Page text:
Dr. Tina Trent, an advocate for victims of crime, was writing about the campaign for “criminal justice reform” when it was primarily underwritten by Soros and before the Koch brothers started pouring millions of dollars into it. She discovered that the group Critical Resistance had invented the “cop-watch concept” that would be popularized by Van Jones in Oakland, California, through a group called Bay Area Police Watch. Angela Davis wrote Are Prisons Obsolete?, a book arguing that criminals are victims of a capitalist society.
Van Jones would later become Obama’s so-called Green Jobs Czar, only to resign when his communist background came to light. He is now working with Koch Industries to promote the Sentencing Reform and Corrections Act of 2015.
As a commentator on CNN, Jones has also been promoting the bill, calling it a “smart” way to deal with crime. “By year’s end,” he writes, “President Barack Obama could sign into law major criminal justice reforms - passed because of the leadership and full engagement of the congressional GOP.”
If so, it would be a major victory for George Soros and the Democratic Party.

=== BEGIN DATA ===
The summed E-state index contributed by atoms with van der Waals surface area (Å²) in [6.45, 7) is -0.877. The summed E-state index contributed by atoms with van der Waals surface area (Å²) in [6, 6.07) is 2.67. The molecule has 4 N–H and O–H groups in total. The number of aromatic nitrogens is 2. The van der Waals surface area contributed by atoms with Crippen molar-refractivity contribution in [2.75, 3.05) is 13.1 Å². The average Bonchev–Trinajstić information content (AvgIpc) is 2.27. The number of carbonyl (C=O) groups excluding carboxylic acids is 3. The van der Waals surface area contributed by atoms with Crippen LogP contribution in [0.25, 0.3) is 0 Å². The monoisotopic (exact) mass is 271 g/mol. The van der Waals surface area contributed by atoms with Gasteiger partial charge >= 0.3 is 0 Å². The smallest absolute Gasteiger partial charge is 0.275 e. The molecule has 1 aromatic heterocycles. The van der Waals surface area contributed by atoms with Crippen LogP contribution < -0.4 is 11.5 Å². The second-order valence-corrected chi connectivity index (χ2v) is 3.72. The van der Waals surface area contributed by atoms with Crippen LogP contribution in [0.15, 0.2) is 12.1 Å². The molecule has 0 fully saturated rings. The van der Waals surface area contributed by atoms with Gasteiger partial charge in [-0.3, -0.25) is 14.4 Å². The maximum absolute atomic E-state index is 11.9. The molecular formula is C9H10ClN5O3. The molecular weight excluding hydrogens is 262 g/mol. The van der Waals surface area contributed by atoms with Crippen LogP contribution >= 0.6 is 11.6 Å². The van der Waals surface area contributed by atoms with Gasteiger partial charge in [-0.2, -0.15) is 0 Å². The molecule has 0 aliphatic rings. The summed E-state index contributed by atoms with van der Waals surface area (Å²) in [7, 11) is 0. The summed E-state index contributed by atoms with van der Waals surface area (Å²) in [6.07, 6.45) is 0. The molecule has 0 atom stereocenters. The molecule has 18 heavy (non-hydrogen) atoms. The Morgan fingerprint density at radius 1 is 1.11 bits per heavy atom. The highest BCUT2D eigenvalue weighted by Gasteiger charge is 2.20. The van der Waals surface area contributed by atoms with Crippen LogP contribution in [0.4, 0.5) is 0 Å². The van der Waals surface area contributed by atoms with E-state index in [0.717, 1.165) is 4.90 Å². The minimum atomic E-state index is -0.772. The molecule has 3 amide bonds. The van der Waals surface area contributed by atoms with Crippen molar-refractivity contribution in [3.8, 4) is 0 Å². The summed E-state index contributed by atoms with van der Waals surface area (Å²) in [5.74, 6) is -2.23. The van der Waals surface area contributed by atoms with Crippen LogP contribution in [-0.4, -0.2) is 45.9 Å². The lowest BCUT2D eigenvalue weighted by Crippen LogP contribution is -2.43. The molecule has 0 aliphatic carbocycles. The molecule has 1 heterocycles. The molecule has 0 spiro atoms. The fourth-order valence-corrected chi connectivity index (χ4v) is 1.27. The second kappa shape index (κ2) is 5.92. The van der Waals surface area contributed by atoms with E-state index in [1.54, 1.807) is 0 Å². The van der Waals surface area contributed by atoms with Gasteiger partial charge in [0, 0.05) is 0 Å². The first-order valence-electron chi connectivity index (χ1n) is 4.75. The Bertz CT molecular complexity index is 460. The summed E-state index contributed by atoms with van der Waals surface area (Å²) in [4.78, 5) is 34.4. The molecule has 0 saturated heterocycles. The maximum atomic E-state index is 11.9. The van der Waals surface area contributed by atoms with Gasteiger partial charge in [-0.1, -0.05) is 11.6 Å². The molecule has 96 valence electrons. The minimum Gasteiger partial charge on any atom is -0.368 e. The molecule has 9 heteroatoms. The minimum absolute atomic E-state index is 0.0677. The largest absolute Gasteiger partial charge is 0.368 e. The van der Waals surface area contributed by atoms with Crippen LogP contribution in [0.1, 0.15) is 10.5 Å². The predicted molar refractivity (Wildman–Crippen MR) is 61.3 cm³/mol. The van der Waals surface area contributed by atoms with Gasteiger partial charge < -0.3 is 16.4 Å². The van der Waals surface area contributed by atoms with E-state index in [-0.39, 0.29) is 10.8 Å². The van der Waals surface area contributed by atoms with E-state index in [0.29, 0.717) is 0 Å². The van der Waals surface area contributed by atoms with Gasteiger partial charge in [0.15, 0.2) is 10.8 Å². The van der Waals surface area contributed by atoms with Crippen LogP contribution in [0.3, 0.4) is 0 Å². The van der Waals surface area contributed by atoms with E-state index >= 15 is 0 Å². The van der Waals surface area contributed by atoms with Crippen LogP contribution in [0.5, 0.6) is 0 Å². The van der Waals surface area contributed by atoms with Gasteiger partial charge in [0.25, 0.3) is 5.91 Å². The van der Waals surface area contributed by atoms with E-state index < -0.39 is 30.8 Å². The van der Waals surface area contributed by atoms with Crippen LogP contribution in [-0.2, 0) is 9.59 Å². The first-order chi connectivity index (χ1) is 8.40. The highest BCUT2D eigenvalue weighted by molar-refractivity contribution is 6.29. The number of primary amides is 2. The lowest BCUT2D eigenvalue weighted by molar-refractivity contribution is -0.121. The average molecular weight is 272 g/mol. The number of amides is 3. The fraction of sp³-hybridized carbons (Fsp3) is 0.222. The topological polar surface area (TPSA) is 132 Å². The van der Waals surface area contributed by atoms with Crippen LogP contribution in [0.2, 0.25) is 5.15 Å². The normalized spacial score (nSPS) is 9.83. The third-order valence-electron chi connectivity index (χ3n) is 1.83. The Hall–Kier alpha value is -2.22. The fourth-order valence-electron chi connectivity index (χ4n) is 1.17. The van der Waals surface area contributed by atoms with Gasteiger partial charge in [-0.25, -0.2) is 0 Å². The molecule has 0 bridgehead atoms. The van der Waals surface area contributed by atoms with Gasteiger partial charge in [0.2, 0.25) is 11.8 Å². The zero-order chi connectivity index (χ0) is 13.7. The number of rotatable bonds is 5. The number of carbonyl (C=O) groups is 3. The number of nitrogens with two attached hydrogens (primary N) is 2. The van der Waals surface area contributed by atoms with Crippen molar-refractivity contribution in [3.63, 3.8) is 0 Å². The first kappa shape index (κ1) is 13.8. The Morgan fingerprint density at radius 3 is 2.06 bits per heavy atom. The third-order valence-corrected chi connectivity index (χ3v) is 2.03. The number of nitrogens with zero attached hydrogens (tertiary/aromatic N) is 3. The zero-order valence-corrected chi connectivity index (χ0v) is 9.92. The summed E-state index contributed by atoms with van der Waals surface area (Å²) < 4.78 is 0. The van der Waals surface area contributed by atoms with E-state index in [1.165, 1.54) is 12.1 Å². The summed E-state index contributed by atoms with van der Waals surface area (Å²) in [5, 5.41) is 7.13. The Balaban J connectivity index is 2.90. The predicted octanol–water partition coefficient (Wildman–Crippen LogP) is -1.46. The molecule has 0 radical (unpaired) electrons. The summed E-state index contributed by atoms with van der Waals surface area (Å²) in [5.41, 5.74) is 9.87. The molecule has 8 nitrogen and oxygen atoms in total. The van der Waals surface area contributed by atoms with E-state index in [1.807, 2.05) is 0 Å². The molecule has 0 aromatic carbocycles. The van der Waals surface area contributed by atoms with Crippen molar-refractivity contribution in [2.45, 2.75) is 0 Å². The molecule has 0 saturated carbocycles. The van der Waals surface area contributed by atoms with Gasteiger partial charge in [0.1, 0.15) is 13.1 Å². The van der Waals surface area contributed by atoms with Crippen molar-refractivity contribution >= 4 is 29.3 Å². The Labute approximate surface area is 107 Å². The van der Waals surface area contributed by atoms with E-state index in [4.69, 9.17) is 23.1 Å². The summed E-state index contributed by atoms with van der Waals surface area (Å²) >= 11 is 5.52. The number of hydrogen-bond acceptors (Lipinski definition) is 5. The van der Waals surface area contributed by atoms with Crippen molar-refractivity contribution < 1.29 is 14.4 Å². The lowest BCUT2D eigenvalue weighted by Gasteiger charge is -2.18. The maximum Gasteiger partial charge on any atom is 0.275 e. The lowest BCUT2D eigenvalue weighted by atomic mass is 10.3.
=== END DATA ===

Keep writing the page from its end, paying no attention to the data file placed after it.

A trap set by the left
In total, according to “prisoner rights advocate” Christopher Zoukis, George Soros and his Open Society Foundations have “invested” more than $200 million in the past decade toward “reform of criminal justice policies.”
The solution for overcrowded prisons according to the left: Release the prisoners
Those opposing senators, as we reported, include Republicans Ted Cruz (TX), Orrin Hatch (UT), David Perdue (GA), Jeff Sessions (AL) and David Vitter (LA).
But other conservatives are making their voices known, such as Dan Cadman of the Center for Immigration Studies, who says the bill could result in illegal aliens being released from prison to prey on innocent Americans.
He writes about S.2123: “There is nothing in the bill to ensure that released alien prisoners will be detained during the entire pendency of deportation proceedings. In fact, it is entirely possible that in some instances alien prisoners whose actual time served is substantially lessened by the provisions of S.2123 may find themselves in a position to go before the immigration court and ask for relief from removal because they will no longer face statutory debarment under various provisions of the immigration laws, as would have happened had they been obliged to serve the original sentence.”